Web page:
Democratic institutions come under serious assault through such manipulations of state power for narrow ends. The political process now obtaining in ethnically divided Third World countries is a task of reordering political equations among the ethnic groups. The state rather than addressing itself to the creation of civil society, has become largely a mediator of ethnic political equation; whereas what we really need is a dynamic re-interpretation of the past, taking seriously into consideration, the new elements of change.

BN: Where do marginalized people and disadvantaged groups figure in this scenario?

KC: The good news is that the hitherto submerged groups are organizing to fight for their rights and this exerts tremendous pressure on the system. Their legitimate demands are met with staunch resistance from the wielders of power. A class solidarity of the poor in pure form has not been sustained in traditional Asian societies for various reasons. Where resources are scarce, people use religion or communal grouping as the focal point for their share. Secular ideologies and parties, however militant they may be, have not succeeded in providing such rallying points for the struggle; yet the dominant "identity source" for the majority is religion or community. The fight grows intense when resources become scarce, or one group finds itself alienated from the mainstream, etc. What we see in India today is a political process in which regional and other groups are struggling for their share of the cake and disappointment causes clashes.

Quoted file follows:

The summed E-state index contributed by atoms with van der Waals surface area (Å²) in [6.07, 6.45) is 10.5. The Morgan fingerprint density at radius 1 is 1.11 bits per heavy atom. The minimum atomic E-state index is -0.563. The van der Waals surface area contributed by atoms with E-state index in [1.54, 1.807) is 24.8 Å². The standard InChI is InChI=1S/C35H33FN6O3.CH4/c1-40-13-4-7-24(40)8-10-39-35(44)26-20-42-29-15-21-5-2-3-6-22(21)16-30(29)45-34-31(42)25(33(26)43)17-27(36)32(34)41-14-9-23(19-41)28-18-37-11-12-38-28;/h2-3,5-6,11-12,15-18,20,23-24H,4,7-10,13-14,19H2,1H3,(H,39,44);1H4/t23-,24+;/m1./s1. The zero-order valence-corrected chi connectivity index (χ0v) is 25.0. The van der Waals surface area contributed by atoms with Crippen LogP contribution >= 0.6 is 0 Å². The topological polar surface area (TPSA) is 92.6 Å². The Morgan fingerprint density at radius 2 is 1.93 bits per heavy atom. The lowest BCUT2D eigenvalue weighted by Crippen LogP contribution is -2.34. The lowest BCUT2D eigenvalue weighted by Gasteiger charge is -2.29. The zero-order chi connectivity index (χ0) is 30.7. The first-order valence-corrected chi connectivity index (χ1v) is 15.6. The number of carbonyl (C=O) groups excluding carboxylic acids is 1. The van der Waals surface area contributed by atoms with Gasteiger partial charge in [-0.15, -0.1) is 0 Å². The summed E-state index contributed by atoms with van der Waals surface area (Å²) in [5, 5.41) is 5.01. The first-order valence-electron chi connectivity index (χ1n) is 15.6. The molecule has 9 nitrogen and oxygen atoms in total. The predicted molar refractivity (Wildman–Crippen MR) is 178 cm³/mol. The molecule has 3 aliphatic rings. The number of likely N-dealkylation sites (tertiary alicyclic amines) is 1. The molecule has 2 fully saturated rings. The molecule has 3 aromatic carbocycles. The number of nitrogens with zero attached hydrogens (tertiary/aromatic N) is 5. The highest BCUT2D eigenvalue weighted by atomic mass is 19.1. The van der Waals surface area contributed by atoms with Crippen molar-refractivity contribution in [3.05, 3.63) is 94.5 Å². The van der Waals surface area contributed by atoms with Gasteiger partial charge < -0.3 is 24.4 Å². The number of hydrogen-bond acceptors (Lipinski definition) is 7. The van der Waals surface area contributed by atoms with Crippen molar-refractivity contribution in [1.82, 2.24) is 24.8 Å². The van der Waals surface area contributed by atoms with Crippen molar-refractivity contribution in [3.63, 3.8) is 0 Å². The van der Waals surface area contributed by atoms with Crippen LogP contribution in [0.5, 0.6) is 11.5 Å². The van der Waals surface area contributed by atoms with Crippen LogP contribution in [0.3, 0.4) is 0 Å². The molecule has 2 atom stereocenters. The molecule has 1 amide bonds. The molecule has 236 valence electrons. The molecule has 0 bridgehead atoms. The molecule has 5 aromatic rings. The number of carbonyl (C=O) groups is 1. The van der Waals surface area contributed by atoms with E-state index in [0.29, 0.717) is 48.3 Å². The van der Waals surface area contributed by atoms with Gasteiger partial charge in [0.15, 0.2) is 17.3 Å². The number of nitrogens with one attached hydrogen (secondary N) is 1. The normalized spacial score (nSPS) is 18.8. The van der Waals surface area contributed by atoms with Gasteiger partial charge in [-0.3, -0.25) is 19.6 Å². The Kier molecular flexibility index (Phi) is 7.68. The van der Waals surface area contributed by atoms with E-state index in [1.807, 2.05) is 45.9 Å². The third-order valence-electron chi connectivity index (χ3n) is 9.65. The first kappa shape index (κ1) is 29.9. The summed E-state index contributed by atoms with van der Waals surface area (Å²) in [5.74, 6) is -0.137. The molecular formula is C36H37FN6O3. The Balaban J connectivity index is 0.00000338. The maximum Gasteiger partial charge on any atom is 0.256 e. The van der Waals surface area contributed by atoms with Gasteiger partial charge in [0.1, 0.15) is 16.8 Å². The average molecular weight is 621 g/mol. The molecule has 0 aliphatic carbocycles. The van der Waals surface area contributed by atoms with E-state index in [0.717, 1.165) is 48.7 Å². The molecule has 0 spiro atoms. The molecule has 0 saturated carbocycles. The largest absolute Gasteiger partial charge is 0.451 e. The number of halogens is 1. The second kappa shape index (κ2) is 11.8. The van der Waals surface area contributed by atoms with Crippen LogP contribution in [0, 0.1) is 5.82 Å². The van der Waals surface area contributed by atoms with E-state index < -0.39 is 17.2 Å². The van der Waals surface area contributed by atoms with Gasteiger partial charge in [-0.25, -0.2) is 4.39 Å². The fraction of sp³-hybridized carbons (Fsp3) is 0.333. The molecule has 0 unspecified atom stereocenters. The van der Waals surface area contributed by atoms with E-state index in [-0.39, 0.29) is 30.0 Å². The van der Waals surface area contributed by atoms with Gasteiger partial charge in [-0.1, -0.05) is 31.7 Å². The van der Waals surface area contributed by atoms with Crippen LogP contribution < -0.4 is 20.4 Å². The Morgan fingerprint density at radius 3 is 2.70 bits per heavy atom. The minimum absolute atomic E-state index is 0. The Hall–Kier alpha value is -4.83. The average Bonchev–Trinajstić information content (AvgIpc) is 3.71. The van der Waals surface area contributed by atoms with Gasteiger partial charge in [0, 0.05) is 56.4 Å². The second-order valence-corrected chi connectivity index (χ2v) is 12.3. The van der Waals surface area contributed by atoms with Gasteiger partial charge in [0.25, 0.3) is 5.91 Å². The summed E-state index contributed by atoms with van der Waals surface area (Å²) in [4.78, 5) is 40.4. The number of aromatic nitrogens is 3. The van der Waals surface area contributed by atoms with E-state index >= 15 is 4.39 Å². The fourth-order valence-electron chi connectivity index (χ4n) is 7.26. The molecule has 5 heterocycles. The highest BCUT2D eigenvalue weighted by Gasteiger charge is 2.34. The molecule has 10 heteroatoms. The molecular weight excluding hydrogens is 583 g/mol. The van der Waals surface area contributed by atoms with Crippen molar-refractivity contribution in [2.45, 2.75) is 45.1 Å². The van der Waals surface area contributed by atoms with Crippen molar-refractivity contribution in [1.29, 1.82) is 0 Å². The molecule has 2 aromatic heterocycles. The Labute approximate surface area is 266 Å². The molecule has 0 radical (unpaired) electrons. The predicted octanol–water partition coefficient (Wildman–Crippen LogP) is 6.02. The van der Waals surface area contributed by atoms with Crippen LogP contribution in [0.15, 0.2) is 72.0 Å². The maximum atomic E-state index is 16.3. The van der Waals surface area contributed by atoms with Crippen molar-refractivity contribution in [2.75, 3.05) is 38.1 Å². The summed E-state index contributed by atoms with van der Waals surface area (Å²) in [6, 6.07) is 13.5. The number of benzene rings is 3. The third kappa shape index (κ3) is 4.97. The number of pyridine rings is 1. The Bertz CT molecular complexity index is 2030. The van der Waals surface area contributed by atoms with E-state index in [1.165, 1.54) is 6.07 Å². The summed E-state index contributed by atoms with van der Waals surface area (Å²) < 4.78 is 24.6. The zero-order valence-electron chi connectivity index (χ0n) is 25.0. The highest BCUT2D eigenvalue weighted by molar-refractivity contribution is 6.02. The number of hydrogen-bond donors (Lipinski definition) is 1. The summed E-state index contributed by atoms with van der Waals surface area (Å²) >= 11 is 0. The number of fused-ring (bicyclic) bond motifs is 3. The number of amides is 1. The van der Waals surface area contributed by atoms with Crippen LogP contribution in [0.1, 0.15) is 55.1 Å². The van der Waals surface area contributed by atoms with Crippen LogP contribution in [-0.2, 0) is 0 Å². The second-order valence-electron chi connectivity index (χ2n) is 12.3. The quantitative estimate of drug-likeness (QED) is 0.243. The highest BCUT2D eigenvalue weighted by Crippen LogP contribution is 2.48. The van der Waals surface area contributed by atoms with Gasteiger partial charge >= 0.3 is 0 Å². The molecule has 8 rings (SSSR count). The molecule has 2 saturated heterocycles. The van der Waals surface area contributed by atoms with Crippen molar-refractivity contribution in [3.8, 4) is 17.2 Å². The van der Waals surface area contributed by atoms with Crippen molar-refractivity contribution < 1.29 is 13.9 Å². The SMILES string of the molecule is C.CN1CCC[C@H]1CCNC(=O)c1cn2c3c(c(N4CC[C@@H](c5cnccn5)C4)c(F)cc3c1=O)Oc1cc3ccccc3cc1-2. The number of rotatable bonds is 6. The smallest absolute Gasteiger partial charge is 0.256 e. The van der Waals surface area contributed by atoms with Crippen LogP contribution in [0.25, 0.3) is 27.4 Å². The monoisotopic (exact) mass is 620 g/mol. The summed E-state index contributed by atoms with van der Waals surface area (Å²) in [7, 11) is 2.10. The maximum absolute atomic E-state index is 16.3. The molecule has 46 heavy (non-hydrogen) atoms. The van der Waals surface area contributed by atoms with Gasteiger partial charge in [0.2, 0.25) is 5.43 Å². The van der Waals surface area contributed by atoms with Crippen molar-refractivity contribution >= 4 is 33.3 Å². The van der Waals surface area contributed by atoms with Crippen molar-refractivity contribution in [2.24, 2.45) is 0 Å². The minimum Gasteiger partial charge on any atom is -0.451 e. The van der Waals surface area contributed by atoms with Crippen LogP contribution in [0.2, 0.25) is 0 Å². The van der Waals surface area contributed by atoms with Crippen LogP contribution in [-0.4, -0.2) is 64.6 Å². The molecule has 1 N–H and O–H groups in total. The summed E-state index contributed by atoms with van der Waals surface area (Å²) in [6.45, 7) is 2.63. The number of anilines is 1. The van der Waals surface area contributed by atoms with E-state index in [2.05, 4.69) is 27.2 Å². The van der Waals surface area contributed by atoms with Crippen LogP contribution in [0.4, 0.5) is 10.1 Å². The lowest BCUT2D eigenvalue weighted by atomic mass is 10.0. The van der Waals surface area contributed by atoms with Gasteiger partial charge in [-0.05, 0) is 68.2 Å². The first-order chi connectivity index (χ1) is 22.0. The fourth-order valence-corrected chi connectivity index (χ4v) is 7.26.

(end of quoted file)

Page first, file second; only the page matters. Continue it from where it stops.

Even as the poor are used as pawns by fundamentalist groups, benefits go to the powerful in each group. To quote Paul Brass in his essay on ethnicity and nationalism, "The cultural and religious forms, values and practices of South Asian countries have become political resources of the elite in competition for political power and economic advantages."

Andre Beteille’s study on caste, class and power conducted in 1965 is still relevant today: power has shifted from rich landlords and other traditionally rich groups not to the poor, but to a middle group, mostly politicians who with the support of the rich, continue to use the system to further their interests. The landless, the labourers and other lower strata of society do not share political power. They are onlookers at a game played by the new elite. Caste alliance still plays a prominent role and may be easily exploited for one’s own ulterior motives.

RN: What model of development would you recommend for a pluralistic society like India?

KC: Having followed the technological growth model steered by elite controlled planning and programming, serious questions arise now about an alternative model of development. Ideally it should go beyond the classical capitalist-socialist models, to develop a society appropriate for the multifaceted nature of human beings and their social and transcendent dimensions. Thus the pressures that impinge on us are political, cultural and religious. As diversity is our natural state, plural identities should be the basis for the state. What we need is a new confederative perspective of unity from bottom up.

BN: Notwithstanding compulsions of religious faith, is it possible for us to move on towards a mature democracy and polity?